In the case of the fully automated method, the use of a single atlas to obtain the a priori knowledge not take in account the anatomical variability between various degrees of the atrophy of the hippocampus.

The work presented in this document is part of a pipeline, see [3, 4], the goal of which is the extraction of clinical variables from the hippocampus automatically segmented in MR images. What is presented in this document is a method for the segmentation of the brain tissues based on a constrained Gaussians mixture model, and a method for the generation of templates of the hippocampus that is novel respect to what was done in the pipeline presented in previous papers [3, 4].

In the remainder of this document first we will review the system implemented (Sect. 2); Sect. 3is dedicated to the brain tissues segmentation module based on a constrained Gaussian mixture model; then we will give details of the novel procedure for generating the hippocampus templates (Sect. 4), and finally we will show some results; the last section is left to some final remarks.

2 The Pipeline

In this section we briefly review how the pipeline implemented works. Further details can be found in [3, 4].

The pipeline consists of three main modules. The first one extracts from the MR two boxes containing the left and the right hippocampus plus a portion of the adjacent tissues and cavities. The second module, still under development, performs the automatic segmentation of the hippocampus, using a set of template masks manually segmented by expert radiologists. The last one, that is being studied, is dedicated to the computation of clinical variables that are related to the atrophic state of the hippocampus.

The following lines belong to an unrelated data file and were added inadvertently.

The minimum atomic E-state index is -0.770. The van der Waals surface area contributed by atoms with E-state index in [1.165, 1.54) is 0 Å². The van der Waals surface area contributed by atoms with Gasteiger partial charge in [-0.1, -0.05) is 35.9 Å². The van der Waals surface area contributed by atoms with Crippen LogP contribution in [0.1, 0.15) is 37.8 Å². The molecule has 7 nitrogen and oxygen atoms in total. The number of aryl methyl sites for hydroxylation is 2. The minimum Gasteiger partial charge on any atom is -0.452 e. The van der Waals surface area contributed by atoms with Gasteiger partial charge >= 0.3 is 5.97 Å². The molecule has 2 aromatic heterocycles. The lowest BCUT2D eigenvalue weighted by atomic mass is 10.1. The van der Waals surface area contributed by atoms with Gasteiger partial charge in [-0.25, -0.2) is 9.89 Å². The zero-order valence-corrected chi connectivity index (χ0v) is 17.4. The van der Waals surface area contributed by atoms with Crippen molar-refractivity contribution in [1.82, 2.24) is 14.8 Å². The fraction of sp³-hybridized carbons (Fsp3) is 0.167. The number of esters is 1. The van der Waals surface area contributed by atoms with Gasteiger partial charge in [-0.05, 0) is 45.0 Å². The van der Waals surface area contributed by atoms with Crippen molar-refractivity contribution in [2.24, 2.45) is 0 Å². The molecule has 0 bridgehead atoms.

The pipeline accepts MR images and extracts two hippocampal boxes (HB) containing respectively the left and the right hippocampus, plus a portion of the adjacent tissues and cavities. This is achieved by a rigid registration between the input MR and a set of template boxes previously determined. These template boxes result from a rather long and computational intensive extraction procedure, described hereafter.

The templates extraction basically relies on the fact that the grey level contrast displayed by the complex hippocampal formation plus contiguous ventricles and adjacent structures is so characteristic as to be unique all over the brain. No other structure exists in the brain mimicking the same grey level distribution. Therefore, a procedure can be prepared which, on the basis of some suitably chosen examples, is able to identify the hippocampal region unambiguously.

2.1 Images Dataset

The data-set of structural scans consists of ≈ 100 T1–TFE volumetric MR images, made available by the National Institute of Cancer (IST), Genoa, Italy, (1. 5T Gyroscan system, Philips Medical System) from a population of elderly people whose age, sex, neuropsychological evaluation and clinical evaluation (Normal, Mild Cognitive Impairment or MCI and AD) is known (ages between 56 and 86 years, 35% males, 65% females, clinical conditions ranging from good health state to dementia of AD type. The diagnosis of MCI or AD was made according to the Petersen’s and the NINCDS–ADRDA criteria respectively and the images were acquired with isotropic voxels of 1 mm side. Neuroanatomical considerations, verified by the inspection of some images of the data-set, permit to decide the size of a Hippocampal Box (HB) as a 30 ×70 ×30 mm3parallelepiped-shaped box (sizes of right-to-left, posterior-to-anterior and inferior-to-superior directions respectively). The hippocampal formation and a fraction of the adjacent structures can be easily contained in a HB of that size, provided the original MR image is given the correct orientation by rotating it mainly on the sagittal plane. The extraction of the 200 HBs (100 right and 100 left HBs) from the set of the 100 available MR images was performed by applying a procedure which requires minimal interactive intervention. As an example, let us briefly illustrate the process for the extraction of the right HBs, the procedure for the extraction of the left ones being the same. Firstly, the images are spatially normalised to stereotactic space (ICBM152, see Fig. 1) via a 12-parameters affine transformation [9] which normalises the images so that the hippocampi all share a similar position and orientation.